Don’t let your drunk friends drive. You might think it’s fine for them to drive if they’re tipsy, but this is not true—it’s against the law in all 50 states (and basically everywhere else). You can report someone for DWI if they get behind the wheel after imbibing any amount of alcohol at all; even moderate consumption can lead to serious consequences like jail time and fines.

7. Invite friends to stay with you overnight if they’ve been drinking too

If you have a friend who has been drinking too much, invite them to stay with you overnight. This is a great way to keep the good times going and avoid hangovers in the morning. You don’t want your friend driving after having too much alcohol and causing an accident.

8. Don’t drink on an empty stomach

If you’re drinking on an empty stomach, your body will metabolize alcohol more quickly. The more quickly it metabolizes alcohol, the more likely you will become intoxicated. The faster your body processes alcohol, the higher your blood-alcohol level will be when you stop drinking, which can lead to blacking out. Make sure to eat before you start drinking to slow the metabolization of alcohol.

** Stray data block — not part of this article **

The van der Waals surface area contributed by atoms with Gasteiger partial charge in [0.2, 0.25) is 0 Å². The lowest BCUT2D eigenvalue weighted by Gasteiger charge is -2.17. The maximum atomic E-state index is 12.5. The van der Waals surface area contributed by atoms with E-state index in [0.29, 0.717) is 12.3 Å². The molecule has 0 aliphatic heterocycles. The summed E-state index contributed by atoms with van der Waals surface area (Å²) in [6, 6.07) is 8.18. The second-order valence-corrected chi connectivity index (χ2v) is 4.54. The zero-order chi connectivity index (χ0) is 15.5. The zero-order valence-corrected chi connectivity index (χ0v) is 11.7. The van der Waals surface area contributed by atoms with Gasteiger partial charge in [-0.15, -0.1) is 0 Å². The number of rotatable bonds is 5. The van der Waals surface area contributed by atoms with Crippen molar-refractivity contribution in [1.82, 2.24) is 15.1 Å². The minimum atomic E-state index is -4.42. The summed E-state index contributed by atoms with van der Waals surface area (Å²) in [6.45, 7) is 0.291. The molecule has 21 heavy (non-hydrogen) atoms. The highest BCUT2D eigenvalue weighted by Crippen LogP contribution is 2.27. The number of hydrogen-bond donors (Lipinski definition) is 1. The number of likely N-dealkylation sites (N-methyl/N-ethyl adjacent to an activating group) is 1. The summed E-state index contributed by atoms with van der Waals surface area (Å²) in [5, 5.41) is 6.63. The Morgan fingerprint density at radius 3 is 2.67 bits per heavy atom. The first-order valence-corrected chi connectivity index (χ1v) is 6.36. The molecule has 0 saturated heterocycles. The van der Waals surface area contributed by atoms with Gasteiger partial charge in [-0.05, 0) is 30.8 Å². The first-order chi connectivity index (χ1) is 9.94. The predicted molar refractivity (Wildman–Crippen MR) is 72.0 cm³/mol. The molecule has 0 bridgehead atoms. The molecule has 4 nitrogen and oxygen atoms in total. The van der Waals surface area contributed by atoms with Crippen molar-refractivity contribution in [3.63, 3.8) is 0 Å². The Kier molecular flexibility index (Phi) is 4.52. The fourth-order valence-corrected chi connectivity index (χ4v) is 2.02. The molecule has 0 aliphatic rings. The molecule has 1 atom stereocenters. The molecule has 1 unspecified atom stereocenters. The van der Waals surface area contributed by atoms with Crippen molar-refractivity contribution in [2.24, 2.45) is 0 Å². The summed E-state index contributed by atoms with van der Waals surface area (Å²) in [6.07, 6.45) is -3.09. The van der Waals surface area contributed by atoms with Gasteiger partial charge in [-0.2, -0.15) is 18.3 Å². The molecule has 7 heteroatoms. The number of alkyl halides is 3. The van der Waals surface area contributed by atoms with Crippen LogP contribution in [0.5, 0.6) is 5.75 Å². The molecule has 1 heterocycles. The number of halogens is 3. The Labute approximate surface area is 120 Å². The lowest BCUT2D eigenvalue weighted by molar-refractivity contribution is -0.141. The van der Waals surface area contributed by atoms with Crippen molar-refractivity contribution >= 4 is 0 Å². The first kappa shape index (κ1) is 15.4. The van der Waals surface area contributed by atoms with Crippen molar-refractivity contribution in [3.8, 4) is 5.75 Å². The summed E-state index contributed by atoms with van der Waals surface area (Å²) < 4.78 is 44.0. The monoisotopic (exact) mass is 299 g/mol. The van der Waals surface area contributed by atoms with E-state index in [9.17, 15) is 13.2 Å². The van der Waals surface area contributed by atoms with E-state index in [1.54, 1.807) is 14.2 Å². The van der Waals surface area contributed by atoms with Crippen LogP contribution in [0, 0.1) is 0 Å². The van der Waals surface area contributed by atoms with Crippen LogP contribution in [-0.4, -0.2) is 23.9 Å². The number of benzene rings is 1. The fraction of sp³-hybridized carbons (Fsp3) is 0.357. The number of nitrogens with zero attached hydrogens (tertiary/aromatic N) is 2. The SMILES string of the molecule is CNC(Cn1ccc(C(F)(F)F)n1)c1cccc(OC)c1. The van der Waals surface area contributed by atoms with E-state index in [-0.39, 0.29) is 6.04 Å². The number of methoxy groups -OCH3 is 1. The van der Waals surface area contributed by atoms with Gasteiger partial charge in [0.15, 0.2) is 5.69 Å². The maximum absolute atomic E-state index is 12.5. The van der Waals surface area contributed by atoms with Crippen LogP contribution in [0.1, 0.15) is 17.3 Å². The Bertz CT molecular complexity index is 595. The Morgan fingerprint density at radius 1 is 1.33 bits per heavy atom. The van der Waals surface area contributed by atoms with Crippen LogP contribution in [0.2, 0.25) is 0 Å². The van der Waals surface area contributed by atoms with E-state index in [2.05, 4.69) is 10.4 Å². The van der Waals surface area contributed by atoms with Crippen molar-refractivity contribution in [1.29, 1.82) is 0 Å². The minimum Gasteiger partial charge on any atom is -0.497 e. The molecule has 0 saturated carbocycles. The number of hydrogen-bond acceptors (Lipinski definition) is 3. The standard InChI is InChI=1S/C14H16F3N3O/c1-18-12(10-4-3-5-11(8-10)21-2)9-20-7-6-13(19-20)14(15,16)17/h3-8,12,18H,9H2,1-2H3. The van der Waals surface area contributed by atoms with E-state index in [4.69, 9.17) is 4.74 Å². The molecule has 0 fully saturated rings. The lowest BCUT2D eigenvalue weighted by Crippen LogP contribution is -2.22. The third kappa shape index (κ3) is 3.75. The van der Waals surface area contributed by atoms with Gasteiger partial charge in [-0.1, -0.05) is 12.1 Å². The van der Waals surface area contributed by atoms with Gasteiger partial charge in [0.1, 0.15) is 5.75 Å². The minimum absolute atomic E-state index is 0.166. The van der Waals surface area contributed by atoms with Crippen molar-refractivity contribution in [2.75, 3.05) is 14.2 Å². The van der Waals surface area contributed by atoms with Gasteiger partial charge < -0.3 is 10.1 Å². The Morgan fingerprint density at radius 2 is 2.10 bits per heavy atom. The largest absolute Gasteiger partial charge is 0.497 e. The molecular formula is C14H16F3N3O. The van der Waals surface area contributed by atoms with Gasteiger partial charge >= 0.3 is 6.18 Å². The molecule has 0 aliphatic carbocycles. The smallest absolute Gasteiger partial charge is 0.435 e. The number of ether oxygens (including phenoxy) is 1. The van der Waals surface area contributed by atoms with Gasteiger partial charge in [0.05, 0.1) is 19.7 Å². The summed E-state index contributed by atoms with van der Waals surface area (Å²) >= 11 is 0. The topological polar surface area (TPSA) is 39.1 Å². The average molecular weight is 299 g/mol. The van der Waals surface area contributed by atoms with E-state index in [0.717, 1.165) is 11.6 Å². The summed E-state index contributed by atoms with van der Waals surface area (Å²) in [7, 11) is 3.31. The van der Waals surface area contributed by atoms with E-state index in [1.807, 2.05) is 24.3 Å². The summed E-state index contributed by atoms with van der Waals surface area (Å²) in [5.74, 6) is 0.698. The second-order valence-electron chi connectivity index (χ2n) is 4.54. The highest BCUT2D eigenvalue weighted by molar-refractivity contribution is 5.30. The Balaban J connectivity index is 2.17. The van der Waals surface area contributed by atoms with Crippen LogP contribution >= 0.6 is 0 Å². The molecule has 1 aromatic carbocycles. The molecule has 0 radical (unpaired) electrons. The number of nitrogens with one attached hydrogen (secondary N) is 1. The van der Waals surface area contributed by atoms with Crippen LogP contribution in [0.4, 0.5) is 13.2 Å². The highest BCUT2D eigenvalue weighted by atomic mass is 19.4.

9. Stop drinking 90 minutes or more before you plan to leave

If you are going to drive, it is important to stop drinking for at least 90 minutes before driving. This will give your body time to process and flush out any alcohol that may still be in your system. The longer you wait between when you start drinking and when you plan on leaving, the lesser the chance of a high-risk situation occurring.

10.  Pick a designated driver

If you plan to drink, designate one person to drive. This can be someone else in your group or an acquaintance who is sober and willing to take the wheel. They must know how much alcohol you’re drinking and what kind of condition they’ll find themselves in if they get behind the wheel.

11.  Don’t get in a car with someone who has been drinking

Drunk Driving Consequences

It is critical to remember that you should never get in a car with someone who has been drinking and intends to drive. Riding with someone who is intoxicated and driving is just as dangerous as drinking and driving yourself. Similarly, never get in a car with someone who has actively been consuming alcohol while driving. Remember that drinking and driving are about more than just you or the person you are traveling with. When you’re involved in an activity that could harm or kill someone else, a DUI charge is the least of your concerns. Don’t jeopardize your freedom, your life, or the lives of others.


To avoid getting into a DUI or DWI, it’s important to enjoy yourself in moderation and ensure you don’t have too much to drink. The most important thing is that you always know your limits as far as alcohol consumption goes. Never drink and drive yourself or sit in a car with an intoxicated driver. Call a cab or an Uber to get home safely or spend the night at a friend’s. Don’t drink and drive to stay safe and keep everyone else safe too.